Student: The atheist can't take that approach saying contingency is the opposite of God. The atheist has to stick with nothing. That is their whole beginning, I guess.
Dr. Craig: OK, I think maybe I am understanding more what you are saying. When you say the opposite of God, you mean what is the alternative explanation to God, in a sense. Right? I think that is what you are saying. What is the alternative? And, right, the alternative seems to be to say that there is no explanation of the existence of the universe. In the case of someone who thinks the universe began to exist (like Krauss) that would mean the universe just came out of nothing, which is what he asserts. But I have to say he doesn't really mean it. He knows that in physics the vacuum state, or these states that don't have classical space-time in them, are physical states described by the laws of nature. Krauss will say things like “nothing actually weighs something,” “everything is almost nothing.” He makes all sorts of self-contradictory statements. He is using the word “nothing” there in a way that is scientifically misrepresentative of the physics. It is a kind of colloquial way of speaking that isn't accurate. He is talking about states in which our general relativistic space-time doesn't exist, but it is still a state of the universe. It will be a very early state of the universe in which these sorts of structures haven't yet emerged. But it is not nothing in the sense of non-being or “not anything.” So it is really a gross misuse of language, and I, frankly, think a deliberate misrepresentation of science.
Student: For further study in looking up Leibniz's work, he wrote in German and French and Latin (unfortunately not English). He wrote on dozens if not hundreds of subjects. He wrote thousands and thousands of pages. It doesn't seem like for this kind of discussion that there is a single representative work that I could pinpoint to say it would be fun to go back and read what he wrote about it. Is there a certain edition? What we really need is the William Lane Craig-simplified Leibniz.
Dr. Craig: There already are such books. I am glad you asked the question. There is a very nice volume called Leibniz Selections which includes all of these selected works that we've been talking about. I am not exactly sure, but I think it is edited by Philip Wiener. It will include all of these. Now, you say, where am I going to get a copy of Leibniz Selections? You go to the East Cobb library and order it on inter-library loan. This is an untapped treasure trove of stuff. I rarely buy books. I go to inter-library loan and get all of the stuff here in the little East Cobb library. For example, this past week I've been reading the three volume systematic theology of Francis Turretin, who was a Swiss 17th century Reformed theologian, called Institutes of Elenctic Theology. And they got me that at East Cobb library on inter-library loan! The week before they got me a book by L. W. Grensted called A Short History of the Atonement which was published back in 1905 or something like that. They will get you all of this stuff free! It is free! So there is just no excuse. Use your local library. This is an untapped resource that most people don't know about. So thank you for that question because this is how you can get this stuff.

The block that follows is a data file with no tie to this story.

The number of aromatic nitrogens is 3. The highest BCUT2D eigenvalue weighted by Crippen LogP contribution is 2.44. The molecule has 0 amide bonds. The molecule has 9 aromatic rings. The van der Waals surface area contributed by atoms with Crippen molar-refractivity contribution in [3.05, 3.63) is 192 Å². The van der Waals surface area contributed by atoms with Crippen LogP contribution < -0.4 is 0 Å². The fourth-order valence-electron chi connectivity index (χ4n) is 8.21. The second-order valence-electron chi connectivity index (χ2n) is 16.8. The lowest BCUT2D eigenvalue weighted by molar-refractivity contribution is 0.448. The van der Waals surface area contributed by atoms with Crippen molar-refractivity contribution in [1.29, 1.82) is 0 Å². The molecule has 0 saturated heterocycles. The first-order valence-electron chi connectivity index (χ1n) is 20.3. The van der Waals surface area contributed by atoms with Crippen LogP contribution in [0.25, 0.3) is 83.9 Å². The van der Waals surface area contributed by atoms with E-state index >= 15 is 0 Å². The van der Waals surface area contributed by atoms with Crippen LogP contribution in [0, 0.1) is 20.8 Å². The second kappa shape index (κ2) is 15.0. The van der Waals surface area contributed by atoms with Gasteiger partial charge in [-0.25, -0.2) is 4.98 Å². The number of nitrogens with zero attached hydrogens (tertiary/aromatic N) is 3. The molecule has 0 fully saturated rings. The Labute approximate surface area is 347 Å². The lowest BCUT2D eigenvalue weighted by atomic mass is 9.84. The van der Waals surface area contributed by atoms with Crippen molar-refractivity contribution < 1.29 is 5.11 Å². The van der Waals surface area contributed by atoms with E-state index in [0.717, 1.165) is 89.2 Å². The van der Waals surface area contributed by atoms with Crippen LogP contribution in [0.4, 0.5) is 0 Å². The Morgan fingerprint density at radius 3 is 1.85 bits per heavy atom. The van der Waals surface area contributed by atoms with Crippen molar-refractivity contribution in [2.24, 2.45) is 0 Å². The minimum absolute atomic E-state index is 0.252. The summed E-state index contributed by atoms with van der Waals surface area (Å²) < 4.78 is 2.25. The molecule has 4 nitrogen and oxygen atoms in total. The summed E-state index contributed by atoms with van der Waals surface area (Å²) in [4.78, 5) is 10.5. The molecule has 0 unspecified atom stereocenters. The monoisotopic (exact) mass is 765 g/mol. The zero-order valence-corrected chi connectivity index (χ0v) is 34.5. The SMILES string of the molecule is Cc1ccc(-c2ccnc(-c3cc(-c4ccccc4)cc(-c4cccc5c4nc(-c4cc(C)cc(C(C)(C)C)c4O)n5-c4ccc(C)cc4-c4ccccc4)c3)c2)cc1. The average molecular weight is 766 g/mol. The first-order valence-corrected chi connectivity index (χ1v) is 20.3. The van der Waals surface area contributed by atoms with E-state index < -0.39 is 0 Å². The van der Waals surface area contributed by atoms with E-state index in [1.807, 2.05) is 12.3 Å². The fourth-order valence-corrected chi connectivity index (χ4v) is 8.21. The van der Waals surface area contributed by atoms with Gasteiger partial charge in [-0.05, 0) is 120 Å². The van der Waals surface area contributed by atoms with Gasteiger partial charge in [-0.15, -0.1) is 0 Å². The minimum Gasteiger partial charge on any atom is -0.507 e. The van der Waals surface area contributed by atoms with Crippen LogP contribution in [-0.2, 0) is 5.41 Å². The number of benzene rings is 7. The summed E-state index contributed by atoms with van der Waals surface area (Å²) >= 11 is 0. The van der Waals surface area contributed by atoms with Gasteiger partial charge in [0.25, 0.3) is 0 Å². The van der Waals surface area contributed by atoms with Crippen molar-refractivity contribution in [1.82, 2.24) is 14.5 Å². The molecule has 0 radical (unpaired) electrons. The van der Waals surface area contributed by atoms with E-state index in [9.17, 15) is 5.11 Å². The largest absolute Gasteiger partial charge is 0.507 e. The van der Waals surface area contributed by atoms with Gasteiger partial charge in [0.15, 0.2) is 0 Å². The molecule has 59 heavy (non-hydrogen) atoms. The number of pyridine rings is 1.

Student: There is also (I just looked on Amazon) a copy for 41 cents with 3.99 shipping!
Dr. Craig: Go for it! Was it Wiener who edited it?
Dr. Craig: Excellent!
Let me just say, by way of conclusion for this argument, given the truth of the three premises the conclusion follows logically: God is the explanation of the existence of the universe. This argument gives us a very rich concept of God: an uncaused, unembodied mind who transcends the physical universe and even space and time themselves and exists with a metaphysical necessity of its own nature. This is an exalted concept of God.